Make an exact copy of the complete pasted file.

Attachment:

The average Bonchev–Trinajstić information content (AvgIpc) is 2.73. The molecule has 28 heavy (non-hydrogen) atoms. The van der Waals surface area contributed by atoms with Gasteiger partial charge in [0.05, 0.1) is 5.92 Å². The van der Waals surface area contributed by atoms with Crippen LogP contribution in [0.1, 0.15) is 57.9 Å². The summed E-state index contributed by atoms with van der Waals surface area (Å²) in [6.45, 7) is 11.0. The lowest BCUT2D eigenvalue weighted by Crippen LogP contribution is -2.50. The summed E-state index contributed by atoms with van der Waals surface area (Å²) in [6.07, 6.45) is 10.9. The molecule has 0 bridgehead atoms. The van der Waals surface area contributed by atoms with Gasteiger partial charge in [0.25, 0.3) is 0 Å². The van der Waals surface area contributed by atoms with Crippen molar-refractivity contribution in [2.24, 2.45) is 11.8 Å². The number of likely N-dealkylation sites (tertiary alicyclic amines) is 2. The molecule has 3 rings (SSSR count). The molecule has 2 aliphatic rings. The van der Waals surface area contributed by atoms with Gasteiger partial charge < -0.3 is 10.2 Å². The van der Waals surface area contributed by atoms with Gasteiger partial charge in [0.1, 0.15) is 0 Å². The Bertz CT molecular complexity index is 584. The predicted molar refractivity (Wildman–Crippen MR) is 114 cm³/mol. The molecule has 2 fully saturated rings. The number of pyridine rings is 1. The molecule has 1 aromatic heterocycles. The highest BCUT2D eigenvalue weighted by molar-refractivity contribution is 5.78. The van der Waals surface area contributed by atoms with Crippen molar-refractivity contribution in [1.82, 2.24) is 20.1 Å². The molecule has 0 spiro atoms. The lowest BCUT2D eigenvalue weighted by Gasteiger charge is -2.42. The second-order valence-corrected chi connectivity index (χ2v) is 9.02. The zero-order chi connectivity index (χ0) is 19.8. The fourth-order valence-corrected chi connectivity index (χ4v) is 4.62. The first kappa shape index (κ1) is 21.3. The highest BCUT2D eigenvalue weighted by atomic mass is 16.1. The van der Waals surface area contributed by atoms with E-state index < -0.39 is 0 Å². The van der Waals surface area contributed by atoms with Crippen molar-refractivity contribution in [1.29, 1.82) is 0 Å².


The average Bonchev–Trinajstić information content (AvgIpc) is 2.73. The molecule has 28 heavy (non-hydrogen) atoms. The van der Waals surface area contributed by atoms with Gasteiger partial charge in [0.05, 0.1) is 5.92 Å². The van der Waals surface area contributed by atoms with Crippen LogP contribution in [0.1, 0.15) is 57.9 Å². The summed E-state index contributed by atoms with van der Waals surface area (Å²) in [6.45, 7) is 11.0. The lowest BCUT2D eigenvalue weighted by Crippen LogP contribution is -2.50. The summed E-state index contributed by atoms with van der Waals surface area (Å²) in [6.07, 6.45) is 10.9. The molecule has 0 bridgehead atoms. The van der Waals surface area contributed by atoms with Gasteiger partial charge in [0.25, 0.3) is 0 Å². The van der Waals surface area contributed by atoms with Crippen molar-refractivity contribution in [2.24, 2.45) is 11.8 Å². The number of likely N-dealkylation sites (tertiary alicyclic amines) is 2. The molecule has 3 rings (SSSR count). The molecule has 2 aliphatic rings. The van der Waals surface area contributed by atoms with Gasteiger partial charge < -0.3 is 10.2 Å². The van der Waals surface area contributed by atoms with Gasteiger partial charge in [0.1, 0.15) is 0 Å². The Bertz CT molecular complexity index is 584. The predicted molar refractivity (Wildman–Crippen MR) is 114 cm³/mol. The molecule has 2 fully saturated rings. The number of pyridine rings is 1. The molecule has 1 aromatic heterocycles. The highest BCUT2D eigenvalue weighted by molar-refractivity contribution is 5.78. The van der Waals surface area contributed by atoms with Crippen molar-refractivity contribution in [1.82, 2.24) is 20.1 Å². The molecule has 0 spiro atoms. The lowest BCUT2D eigenvalue weighted by Gasteiger charge is -2.42. The second-order valence-corrected chi connectivity index (χ2v) is 9.02. The zero-order chi connectivity index (χ0) is 19.8. The fourth-order valence-corrected chi connectivity index (χ4v) is 4.62. The first kappa shape index (κ1) is 21.3. The highest BCUT2D eigenvalue weighted by atomic mass is 16.1. The van der Waals surface area contributed by atoms with E-state index < -0.39 is 0 Å². The van der Waals surface area contributed by atoms with Crippen molar-refractivity contribution in [1.29, 1.82) is 0 Å².